Photo by Kristen Forbes
Martin and Carolyn Forbes with their grandchildren: Grace Mueller holding Greta Daems, and Ryan Mueller.
Twenty years ago I worked on the copy desk at the Herald and News. The newsroom was filled with an assortment of characters most people would assume were born of hyperbole and prevarication. No one could invent that rogue’s gallery, but only Martin Forbes could tell the stories of personalities, who had passed through the doors, in a manner that would lead to giggles and tears.
It’s amazing that deadlines were routinely met, given the interpersonal dysfunction that seemed intrinsic to a small-town newspaper.
Martin started as a reporter, moved to the city editor slot, and ended his stent there as news editor. He moved on to be managing editor of the Lake Oswego Review, but I’d left the H&N in 2000. I dreaded the thought of being there without Martin.
Many of us are rallying for him now, as he stares down the scourge of esophageal cancer. It seems as obnoxious as any bit player in the history of the newsroom drama — only it’s hit a good man who has made is mark on many lives with his loving nature, cooking finesse, and storytelling.
Since laughter is the best medicine, I encourage him to remember the characters writ large in the pantheon of those not ready for primetime journalism:
- The copy editor of “the Hebrew persuasion”, who was asked point blank by a co-worker why his people had killed Jesus Christ.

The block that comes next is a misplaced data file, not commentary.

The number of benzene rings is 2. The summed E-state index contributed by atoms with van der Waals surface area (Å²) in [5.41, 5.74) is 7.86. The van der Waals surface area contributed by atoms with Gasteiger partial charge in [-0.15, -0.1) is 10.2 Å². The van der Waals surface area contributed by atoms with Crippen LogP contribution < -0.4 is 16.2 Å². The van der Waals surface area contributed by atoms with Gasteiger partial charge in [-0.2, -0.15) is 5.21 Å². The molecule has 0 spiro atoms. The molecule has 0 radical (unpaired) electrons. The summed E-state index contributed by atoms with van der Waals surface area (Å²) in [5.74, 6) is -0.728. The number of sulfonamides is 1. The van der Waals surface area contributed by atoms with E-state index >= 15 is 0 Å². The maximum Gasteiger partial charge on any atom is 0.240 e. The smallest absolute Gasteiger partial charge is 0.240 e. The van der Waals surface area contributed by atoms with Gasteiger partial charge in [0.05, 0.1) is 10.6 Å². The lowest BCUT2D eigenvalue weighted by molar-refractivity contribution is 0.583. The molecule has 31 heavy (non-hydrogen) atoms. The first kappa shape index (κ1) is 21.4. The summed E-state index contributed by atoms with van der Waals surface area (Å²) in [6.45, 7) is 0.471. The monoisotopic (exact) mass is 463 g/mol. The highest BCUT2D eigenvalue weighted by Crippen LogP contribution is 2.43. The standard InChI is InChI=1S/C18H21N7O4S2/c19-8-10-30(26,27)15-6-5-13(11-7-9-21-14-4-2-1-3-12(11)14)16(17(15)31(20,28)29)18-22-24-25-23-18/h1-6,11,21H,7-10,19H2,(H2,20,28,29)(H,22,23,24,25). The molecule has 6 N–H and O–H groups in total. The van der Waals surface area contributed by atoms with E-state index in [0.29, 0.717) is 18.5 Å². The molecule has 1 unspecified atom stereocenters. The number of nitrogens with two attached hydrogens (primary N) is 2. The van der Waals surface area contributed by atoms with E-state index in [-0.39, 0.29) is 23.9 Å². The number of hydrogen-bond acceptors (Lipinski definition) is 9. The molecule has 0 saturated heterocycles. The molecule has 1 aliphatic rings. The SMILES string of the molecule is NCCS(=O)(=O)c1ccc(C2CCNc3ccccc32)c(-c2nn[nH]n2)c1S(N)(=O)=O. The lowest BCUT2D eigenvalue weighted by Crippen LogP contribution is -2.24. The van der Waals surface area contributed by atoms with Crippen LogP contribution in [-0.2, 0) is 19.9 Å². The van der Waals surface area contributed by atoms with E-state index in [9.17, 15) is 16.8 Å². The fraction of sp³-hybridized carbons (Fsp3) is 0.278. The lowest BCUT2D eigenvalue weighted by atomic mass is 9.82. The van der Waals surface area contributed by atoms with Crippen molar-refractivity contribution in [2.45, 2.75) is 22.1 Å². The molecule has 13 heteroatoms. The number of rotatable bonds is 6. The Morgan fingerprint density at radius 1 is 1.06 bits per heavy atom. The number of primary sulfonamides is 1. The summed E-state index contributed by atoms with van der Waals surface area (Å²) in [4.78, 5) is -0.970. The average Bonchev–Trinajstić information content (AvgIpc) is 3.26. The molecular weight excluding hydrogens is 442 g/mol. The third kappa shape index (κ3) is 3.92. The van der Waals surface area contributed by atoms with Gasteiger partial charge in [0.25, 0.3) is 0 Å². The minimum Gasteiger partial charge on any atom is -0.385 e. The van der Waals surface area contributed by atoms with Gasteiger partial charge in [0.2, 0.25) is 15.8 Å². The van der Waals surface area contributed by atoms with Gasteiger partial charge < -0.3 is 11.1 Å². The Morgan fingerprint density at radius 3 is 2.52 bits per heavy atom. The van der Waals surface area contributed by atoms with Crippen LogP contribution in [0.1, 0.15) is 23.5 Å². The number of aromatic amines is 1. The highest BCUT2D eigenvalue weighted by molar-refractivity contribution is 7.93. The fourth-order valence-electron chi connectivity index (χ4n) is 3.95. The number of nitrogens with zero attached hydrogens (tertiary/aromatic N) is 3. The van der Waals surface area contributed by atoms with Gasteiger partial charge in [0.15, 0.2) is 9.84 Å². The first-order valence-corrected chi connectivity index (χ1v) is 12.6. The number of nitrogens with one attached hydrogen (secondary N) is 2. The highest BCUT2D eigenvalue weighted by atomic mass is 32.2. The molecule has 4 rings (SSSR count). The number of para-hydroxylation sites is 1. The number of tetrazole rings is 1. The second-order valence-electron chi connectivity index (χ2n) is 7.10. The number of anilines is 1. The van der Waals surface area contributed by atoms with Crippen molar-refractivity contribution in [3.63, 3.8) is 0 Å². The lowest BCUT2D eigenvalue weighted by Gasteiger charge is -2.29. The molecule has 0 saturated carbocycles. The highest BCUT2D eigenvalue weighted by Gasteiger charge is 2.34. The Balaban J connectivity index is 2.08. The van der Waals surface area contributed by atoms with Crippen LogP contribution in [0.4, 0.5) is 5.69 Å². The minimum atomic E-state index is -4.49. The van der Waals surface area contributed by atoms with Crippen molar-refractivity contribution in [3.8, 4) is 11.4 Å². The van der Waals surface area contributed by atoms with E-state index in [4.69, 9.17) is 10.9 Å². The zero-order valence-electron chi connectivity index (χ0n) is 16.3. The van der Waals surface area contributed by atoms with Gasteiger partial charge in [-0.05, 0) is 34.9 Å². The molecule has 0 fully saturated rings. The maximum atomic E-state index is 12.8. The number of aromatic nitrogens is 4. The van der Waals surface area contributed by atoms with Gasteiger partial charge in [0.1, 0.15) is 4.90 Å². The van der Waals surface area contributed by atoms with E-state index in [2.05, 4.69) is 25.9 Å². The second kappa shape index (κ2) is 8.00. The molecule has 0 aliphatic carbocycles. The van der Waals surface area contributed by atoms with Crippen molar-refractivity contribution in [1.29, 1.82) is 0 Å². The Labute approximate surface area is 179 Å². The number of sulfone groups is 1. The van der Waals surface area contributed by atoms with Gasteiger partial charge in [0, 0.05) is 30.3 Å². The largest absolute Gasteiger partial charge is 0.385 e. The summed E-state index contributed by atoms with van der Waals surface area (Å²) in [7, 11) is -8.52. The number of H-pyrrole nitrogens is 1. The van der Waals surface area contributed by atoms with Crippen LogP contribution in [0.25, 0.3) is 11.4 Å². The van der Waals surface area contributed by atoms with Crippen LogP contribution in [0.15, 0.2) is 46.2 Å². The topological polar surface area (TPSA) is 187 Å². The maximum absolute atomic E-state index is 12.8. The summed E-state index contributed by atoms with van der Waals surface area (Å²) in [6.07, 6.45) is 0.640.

- A dog named Beau who committed suicide following an unsavory interaction with a reporter.
- Said reporter’s randy nature and a famous car-based interlude with a stuttering paramour who had to ask for the law enforcement officer’s flashlight to be diverted.
- The publisher who used the royal “we”, which became confusing in talking about “our” wife.
- Random calls from a former colleague, who was part of the Herald & News’ Camelot era, asking: “Will you be my Valentine?”
- Only mentioning his current stay in Folsom when talking about said former colleague, implying being incarcerated but actually employed in a public relations position.
- The former colleague’s wife making off with the custom pottery centerpieces from Martin’s eldest daughter’s wedding reception.
- A certain manager who used editorial shears for a pedicure.
- The historical re-enactor copy editor, who threatened to shoot a 50-caliber gun through an education reporter’s home.
- Pocket turkeys as a Thanksgiving bonus.
- A photo department employee who spent hours preparing the submitted photos from the local strip club for weekly advertisements.
- The photographer who broke into the strip club, but left his truck behind so the police could trace him and learn of his thefts in Wyoming.
- A photo technician who dreamed of starting a pornographic magazine with the photographer/burglar.
- Boris the Cat, who was able to successfully defecate in the publisher’s coffee mug.
- Martin’s reprimand for featuring a sand sculpture of Zeus on page one, causing the entire community to be exposed to a large sand phallus.
Martin, you are loved and beloved. Keep your chin up, and your sense of humor. You’ve seen many of us through dark days; let us help buoy you now.